The universe is making music all the time

Chosen One: Daníel Bjarnason

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Interview with Daníel Bjarnason.

“A painting is not about experience. It is an experience.”

―Mark Rothko

Words: Mark Carry, Illustration: Craig Carry


The Autumn of 2013 heralded the highly anticipated return of Icelandic composer Daníel Bjarnason’s newest work, entitled ‘Over Light Earth’, released on the prestigious Iceland–based independent label, Bedroom Community. ‘Over Light Earth’ represents yet another groundbreaking work in contemporary neoclassical music from the multi-award winning composer. The latest record is Bjarnason’s third release for Bedroom Community, having released the stunning ‘Solaris’ collaboration with label–mate Ben Frost last year and the similarly universally-acclaimed debut album, 2010’s ‘Processions’. The latter was described by Time Out NY as “coming eerily close to defining classical music’s undefinable brave new world.” On ‘Over Light Earth’ an equally exhilarating new world is created by the masterful composer that encompasses a seamless array of stunningly beautiful arrangements, intricately woven melodious patterns and enriching textures.

‘Over Light Earth’ comprises three major works. The title–work is Bjarnason’s nod to the abstract expressionism school of painters – such as Mark Rothko and Jackson Pollock – where a sprawling sonic canvas is wonderfully drawn from. ‘Light Over Earth’ was commissioned and premiered by the Los Angeles Philharmonic. The second piece is aptly titled ‘Emergence’, where a plethora of strings (performed by the newly formed Reykjavík Sinfonia) conjures up a vast ocean of mood as dramatic tension gradually unfolds as the emergence of Bjarnason’s orchestral voice comes into full-focus, in all its power and glory. ‘Solitudes’ comprises the third and final piece that in fact is Bjarnason’s first piano concerto, reworked with electronics by Valgeir Sigurðsson and Ben Frost. The magical spirit of John Cage permeates the piece’s hypnotic piano motifs and rhythmic pulses of strings. The results are nothing short of staggering.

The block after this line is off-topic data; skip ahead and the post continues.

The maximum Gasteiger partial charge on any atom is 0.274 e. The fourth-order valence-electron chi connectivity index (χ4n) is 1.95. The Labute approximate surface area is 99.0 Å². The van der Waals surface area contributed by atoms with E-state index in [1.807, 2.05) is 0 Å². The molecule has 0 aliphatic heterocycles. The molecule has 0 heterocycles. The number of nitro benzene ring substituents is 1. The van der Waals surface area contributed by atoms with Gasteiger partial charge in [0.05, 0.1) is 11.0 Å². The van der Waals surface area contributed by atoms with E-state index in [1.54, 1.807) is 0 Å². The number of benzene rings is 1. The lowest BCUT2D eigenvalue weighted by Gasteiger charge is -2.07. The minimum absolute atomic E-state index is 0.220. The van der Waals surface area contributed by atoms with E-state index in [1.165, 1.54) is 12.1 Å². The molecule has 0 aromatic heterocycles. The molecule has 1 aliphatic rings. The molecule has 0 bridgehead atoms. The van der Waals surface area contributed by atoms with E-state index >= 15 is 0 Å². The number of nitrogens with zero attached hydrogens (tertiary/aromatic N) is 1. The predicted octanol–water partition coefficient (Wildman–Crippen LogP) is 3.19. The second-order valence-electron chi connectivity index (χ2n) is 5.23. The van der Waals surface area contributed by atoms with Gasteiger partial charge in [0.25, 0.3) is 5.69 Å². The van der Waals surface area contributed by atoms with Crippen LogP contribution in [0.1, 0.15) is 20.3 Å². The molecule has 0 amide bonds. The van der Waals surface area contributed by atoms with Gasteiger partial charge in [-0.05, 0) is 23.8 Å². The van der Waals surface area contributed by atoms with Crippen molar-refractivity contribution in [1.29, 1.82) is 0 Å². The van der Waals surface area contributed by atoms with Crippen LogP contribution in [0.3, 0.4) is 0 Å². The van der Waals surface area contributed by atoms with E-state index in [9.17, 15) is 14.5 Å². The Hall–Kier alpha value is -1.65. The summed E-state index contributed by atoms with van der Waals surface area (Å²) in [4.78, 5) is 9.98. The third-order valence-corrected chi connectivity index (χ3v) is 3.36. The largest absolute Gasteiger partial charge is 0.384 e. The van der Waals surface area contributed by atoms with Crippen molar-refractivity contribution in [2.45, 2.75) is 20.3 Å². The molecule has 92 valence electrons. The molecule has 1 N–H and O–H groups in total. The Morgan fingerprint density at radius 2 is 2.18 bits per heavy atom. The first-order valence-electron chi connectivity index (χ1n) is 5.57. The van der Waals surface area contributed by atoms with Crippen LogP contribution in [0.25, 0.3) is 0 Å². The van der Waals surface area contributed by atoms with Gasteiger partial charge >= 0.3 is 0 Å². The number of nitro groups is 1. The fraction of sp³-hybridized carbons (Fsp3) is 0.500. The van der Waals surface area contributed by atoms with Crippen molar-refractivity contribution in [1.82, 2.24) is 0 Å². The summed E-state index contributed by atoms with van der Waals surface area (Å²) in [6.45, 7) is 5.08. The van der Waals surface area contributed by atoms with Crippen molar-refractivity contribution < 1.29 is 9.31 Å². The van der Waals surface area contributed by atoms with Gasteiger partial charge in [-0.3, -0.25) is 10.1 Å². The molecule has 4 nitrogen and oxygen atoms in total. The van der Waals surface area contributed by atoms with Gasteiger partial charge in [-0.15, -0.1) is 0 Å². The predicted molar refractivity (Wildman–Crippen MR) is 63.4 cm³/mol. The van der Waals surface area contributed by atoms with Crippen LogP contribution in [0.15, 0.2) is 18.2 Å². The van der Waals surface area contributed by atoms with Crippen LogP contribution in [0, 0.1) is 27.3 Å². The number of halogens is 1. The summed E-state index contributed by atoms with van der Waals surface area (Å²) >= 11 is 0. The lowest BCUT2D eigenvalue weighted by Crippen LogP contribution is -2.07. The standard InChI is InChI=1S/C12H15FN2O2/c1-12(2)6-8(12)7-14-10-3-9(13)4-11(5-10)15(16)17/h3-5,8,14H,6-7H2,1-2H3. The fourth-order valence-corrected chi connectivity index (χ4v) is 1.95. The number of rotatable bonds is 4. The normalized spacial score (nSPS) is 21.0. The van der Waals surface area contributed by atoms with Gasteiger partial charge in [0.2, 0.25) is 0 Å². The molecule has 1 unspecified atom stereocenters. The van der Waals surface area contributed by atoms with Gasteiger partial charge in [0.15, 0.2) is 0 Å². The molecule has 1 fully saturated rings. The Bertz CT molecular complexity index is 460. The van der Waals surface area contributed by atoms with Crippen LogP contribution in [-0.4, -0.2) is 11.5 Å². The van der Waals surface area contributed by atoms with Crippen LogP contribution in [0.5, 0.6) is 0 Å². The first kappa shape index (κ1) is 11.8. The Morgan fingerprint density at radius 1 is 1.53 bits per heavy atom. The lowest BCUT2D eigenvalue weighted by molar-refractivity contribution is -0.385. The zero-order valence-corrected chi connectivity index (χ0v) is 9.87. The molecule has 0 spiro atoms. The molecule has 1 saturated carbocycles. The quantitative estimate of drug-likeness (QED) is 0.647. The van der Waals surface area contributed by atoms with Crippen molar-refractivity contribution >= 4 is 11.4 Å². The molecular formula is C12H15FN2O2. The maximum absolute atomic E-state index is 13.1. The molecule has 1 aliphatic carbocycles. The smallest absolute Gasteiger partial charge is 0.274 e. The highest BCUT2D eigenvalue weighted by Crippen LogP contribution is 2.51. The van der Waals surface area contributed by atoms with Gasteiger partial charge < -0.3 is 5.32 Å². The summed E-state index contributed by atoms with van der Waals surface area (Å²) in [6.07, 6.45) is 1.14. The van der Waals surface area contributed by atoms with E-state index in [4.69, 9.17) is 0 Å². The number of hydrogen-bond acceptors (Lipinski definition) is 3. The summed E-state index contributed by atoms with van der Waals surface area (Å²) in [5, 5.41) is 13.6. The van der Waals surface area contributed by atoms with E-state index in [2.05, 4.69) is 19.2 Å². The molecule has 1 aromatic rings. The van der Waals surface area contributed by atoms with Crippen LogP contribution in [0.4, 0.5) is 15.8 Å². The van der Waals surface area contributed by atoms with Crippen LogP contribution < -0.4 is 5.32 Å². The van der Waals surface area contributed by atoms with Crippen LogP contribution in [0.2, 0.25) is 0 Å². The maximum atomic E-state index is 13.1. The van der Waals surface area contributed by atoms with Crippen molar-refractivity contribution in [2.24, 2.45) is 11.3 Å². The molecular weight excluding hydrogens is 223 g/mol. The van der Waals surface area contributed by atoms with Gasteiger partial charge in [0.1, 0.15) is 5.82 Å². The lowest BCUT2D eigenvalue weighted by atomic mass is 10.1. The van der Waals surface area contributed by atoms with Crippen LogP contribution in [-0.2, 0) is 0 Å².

Bjarnason’s string arrangements can be heard on the last two records by Icelandic ensemble Sigur Rós – most ‘Kveikur’, released in June of 2013 – and not to mention the plethora of collaborations with label-mates Valgeir Sigurðsson, Nadia Sirota and Nico Muhly in the not-too-distant past. As ever, a rich symbiosis exists between the Bedroom Community collective of gifted composers and musicians that effortlessly percolates into the solo artist’s respective work of true art. In 2012, Bjarnason contributed the score to the feature film ‘The Deep’. His composition was awarded Best Film Score at the Icelandic Film and Television Awards in 2013 and nominated Best Original Score at the Harpa Nordic Film Composers Awards 2013. His 2012 compositions, ‘The Isle Is Full Of Noises’ and ‘Light Over Earth’ won him the prize for Best Composer at the 2013 Icelandic Music Awards.



Interview with Daníel Bjarnason.

Congratulations on your new record ‘Over Light Earth’. I’ve loved your first solo record, ‘Processions’ and the new music is equally stunning. I love the sequencing – and the beautiful flow – to the album and how it’s separated into three distinct movements. Can you please discuss for me these three wonderfully realized worlds you so effortlessly have created; ‘Over Light Earth’, ‘Emergence’ and ‘Solitudes’ and how this deeply affecting intensity of emotion is captured so well in these recordings?